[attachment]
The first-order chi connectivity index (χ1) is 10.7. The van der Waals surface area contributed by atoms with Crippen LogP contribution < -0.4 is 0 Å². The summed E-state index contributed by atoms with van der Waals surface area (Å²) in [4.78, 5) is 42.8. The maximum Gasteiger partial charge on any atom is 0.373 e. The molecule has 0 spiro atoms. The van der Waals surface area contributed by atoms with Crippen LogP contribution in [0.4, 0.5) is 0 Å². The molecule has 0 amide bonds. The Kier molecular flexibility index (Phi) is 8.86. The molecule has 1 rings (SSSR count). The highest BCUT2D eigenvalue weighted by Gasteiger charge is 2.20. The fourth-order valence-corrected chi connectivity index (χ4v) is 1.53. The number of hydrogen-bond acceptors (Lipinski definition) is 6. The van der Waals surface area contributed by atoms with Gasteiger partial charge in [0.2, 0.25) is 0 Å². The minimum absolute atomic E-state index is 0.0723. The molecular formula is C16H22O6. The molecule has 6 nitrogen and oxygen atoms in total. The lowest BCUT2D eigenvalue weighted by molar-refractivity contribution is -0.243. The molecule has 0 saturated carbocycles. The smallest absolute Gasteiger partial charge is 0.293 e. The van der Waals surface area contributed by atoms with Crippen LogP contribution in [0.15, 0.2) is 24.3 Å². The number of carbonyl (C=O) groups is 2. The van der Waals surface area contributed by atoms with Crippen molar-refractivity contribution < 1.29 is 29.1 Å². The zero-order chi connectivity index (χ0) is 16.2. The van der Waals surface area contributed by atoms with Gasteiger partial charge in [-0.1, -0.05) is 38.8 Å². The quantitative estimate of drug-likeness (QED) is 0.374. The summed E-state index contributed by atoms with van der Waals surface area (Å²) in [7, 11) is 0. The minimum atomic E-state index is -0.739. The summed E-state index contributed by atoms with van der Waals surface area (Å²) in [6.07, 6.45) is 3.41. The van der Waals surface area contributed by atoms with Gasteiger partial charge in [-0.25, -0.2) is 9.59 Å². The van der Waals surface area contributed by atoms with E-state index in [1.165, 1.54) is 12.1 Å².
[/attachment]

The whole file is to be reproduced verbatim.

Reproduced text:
The first-order chi connectivity index (χ1) is 10.7. The van der Waals surface area contributed by atoms with Crippen LogP contribution < -0.4 is 0 Å². The summed E-state index contributed by atoms with van der Waals surface area (Å²) in [4.78, 5) is 42.8. The maximum Gasteiger partial charge on any atom is 0.373 e. The molecule has 0 spiro atoms. The van der Waals surface area contributed by atoms with Crippen LogP contribution in [0.4, 0.5) is 0 Å². The molecule has 0 amide bonds. The Kier molecular flexibility index (Phi) is 8.86. The molecule has 1 rings (SSSR count). The highest BCUT2D eigenvalue weighted by Gasteiger charge is 2.20. The fourth-order valence-corrected chi connectivity index (χ4v) is 1.53. The number of hydrogen-bond acceptors (Lipinski definition) is 6. The van der Waals surface area contributed by atoms with Gasteiger partial charge in [0.2, 0.25) is 0 Å². The minimum absolute atomic E-state index is 0.0723. The molecular formula is C16H22O6. The molecule has 6 nitrogen and oxygen atoms in total. The lowest BCUT2D eigenvalue weighted by molar-refractivity contribution is -0.243. The molecule has 0 saturated carbocycles. The smallest absolute Gasteiger partial charge is 0.293 e. The van der Waals surface area contributed by atoms with Crippen LogP contribution in [0.15, 0.2) is 24.3 Å². The number of carbonyl (C=O) groups is 2. The van der Waals surface area contributed by atoms with Crippen molar-refractivity contribution < 1.29 is 29.1 Å². The zero-order chi connectivity index (χ0) is 16.2. The van der Waals surface area contributed by atoms with Gasteiger partial charge in [-0.1, -0.05) is 38.8 Å². The quantitative estimate of drug-likeness (QED) is 0.374. The summed E-state index contributed by atoms with van der Waals surface area (Å²) in [7, 11) is 0. The minimum atomic E-state index is -0.739. The summed E-state index contributed by atoms with van der Waals surface area (Å²) in [6.07, 6.45) is 3.41. The van der Waals surface area contributed by atoms with Gasteiger partial charge in [-0.25, -0.2) is 9.59 Å². The van der Waals surface area contributed by atoms with E-state index in [1.165, 1.54) is 12.1 Å².